Korea Leads Way for Asia’s Green Growth
April 24, 2013
The conference in the Asian Approaches to Development Cooperation dialogue series convened in Seoul, South Korea, this month, and brought together development experts and senior government officials to discuss climate change mitigation, green growth, and adapting to and building resilience to natural disasters. This dialogue series, co-organized by The Asia Foundation and the Korea Development Institute (KDI), brings together both “emerging” and “traditional” development actors to discuss international development challenges. This year’s focus on effective cooperation for deterring the impacts of climate change was launched in Seoul, fittingly, as South Korea is playing a leading role in low-carbon development in the Asia-Pacific region.
Green growth is a new policy paradigm for Asia and the Pacific that emphasizes ecologically sustainable economic progress and fosters low-carbon, socially-inclusive development. Its four pillars include sustainable production and consumption, green businesses, sustainable infrastructure, and fiscal incentives and reforms. “Growing green” means implementing more eco-efficient and profitable production, producing less pollution and waste in the process, and prioritizing the environment as essential to long-term social and economic development goals.
In July 2009, South Korea announced its “National Strategy for Green Growth” through 2050, providing a blueprint for how to shift its economic structure away from energy-intensive industries that have driven the majority of the development paths in Asia. The target goal is to reduce greenhouse gas emissions by 30 percent from a business-as-usual path by 2020, and increase the country’s renewable energy to 11 percent of total energy supplies by 2030.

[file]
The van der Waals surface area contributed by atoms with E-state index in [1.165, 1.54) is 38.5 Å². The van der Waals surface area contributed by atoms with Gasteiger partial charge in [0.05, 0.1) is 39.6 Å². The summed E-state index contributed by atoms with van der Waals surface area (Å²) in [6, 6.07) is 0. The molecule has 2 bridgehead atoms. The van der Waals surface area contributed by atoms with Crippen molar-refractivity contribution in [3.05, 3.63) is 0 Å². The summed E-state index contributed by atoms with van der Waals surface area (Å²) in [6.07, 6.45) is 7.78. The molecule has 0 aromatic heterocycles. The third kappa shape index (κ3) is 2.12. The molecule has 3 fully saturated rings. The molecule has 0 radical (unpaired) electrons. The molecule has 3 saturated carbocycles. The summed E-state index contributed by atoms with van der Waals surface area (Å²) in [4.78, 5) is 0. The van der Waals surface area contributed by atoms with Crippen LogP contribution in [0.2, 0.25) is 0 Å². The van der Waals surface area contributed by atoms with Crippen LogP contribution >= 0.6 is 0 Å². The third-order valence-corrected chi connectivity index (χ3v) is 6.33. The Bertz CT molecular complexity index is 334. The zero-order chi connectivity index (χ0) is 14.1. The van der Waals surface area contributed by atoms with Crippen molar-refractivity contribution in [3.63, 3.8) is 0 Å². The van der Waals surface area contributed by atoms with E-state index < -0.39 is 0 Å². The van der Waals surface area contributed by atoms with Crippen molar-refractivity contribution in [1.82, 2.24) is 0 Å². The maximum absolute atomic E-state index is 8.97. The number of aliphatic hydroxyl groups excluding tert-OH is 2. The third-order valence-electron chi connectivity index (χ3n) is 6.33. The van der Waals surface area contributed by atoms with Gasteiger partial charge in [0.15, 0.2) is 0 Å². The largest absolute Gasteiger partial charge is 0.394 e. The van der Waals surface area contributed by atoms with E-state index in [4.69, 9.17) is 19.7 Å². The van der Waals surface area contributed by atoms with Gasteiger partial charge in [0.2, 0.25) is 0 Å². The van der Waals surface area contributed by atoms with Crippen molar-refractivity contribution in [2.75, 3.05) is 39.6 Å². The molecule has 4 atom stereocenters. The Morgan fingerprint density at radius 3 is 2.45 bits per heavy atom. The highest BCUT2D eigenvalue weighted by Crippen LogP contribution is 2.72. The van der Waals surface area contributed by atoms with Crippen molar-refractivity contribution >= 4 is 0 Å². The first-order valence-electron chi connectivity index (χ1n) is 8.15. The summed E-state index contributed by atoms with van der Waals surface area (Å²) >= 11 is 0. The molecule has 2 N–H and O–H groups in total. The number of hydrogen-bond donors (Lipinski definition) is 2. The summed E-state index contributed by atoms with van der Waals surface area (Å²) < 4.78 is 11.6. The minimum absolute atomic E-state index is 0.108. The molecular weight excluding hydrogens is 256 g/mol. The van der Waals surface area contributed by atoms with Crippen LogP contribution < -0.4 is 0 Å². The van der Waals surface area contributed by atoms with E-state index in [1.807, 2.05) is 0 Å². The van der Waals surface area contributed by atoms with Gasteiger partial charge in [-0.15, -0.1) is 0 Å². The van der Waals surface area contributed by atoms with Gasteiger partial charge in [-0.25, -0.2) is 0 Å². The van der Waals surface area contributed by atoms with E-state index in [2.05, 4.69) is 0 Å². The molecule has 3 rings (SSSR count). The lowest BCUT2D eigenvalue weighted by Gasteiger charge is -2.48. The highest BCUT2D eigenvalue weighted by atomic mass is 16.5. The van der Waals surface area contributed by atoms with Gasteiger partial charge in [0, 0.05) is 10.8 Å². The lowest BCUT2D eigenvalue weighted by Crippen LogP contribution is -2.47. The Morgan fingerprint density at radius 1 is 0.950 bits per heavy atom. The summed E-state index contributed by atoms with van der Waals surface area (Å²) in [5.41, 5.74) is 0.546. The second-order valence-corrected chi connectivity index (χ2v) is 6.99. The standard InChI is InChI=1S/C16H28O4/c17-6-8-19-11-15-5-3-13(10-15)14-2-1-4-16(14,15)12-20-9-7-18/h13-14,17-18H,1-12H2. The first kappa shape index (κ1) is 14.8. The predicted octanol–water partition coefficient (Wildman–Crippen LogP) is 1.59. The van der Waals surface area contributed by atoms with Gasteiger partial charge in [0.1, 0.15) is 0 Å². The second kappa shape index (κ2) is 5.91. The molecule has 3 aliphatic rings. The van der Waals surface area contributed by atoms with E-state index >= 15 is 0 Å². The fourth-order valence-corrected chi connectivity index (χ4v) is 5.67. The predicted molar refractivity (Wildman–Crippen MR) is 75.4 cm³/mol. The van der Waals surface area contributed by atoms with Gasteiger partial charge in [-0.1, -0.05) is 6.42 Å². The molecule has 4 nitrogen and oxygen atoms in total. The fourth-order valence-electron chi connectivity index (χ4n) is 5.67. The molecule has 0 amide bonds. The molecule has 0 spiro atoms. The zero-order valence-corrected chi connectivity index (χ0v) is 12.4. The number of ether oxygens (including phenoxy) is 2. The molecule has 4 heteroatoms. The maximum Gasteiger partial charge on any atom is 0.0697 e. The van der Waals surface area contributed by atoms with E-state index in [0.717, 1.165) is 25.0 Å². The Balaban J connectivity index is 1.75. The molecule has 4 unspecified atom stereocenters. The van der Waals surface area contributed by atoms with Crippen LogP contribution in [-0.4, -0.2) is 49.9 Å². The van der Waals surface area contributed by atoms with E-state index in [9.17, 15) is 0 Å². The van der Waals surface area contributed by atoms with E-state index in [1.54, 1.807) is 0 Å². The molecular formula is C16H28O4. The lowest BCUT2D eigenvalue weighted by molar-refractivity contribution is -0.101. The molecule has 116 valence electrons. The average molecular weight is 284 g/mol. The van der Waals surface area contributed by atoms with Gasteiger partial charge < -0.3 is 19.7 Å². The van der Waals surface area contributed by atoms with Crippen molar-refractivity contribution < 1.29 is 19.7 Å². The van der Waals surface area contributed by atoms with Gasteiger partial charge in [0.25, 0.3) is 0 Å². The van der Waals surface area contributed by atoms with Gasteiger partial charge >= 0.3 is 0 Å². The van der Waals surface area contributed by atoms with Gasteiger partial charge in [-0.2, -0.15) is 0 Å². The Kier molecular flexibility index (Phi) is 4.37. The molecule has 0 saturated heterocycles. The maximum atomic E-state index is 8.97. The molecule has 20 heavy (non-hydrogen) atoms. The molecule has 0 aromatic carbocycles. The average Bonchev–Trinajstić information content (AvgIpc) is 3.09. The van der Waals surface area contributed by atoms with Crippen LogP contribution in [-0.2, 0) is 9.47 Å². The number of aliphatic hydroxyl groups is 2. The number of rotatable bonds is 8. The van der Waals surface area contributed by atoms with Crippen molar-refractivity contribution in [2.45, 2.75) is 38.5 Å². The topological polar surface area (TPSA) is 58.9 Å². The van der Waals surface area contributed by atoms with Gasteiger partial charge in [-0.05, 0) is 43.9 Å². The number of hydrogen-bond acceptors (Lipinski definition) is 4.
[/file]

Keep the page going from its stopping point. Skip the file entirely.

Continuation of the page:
With initial funding of $83.6 billion (representing 2 percent of GDP), South Korea’s first Five-Year Plan for Green Growth 2009-2013 has successfully turned strategy into concrete and operational policy initiatives toward achieving green growth and resource efficiency. South Korea’s government announced plans to continue making investments in innovative, low-carbon technologies for renewable energy, waste management, public transportation and construction, and to create enough new jobs in these sectors to offset the loss of employment in current carbon-intensive industries, such as mining, petroleum refining, and fossil fuel power generation.
In terms of development cooperation, South Korea has increased its development assistance budget since 2000 by 6.5 times, to approximately $1.3 billion in 2011, and has pledged to boost financing of regional renewable energy, conservation, and development projects to 30 percent of the total aid budget by 2020. Already, the Korean government installed a Communications, Ocean, and Meteorological Satellite system to improve Sri Lanka’s disaster preparedness by allowing officials to better share data, analysis, and forecasting capability. The system is part of the East Asia Climate Partnership, an initiative announced in 2008 and funded by the Korea International Cooperation Agency (KOICA) to share South Korea’s knowledge and technology resources in green growth, climate change adaptation and improved resource management to developing countries. KOICA has also pledged to build reservoirs, irrigation channels, and treatment facilities that will clean, recycle, and better manage water resources needed to effectively sustain agricultural production in the Philippines, which has decreased dramatically due to recent sustained droughts.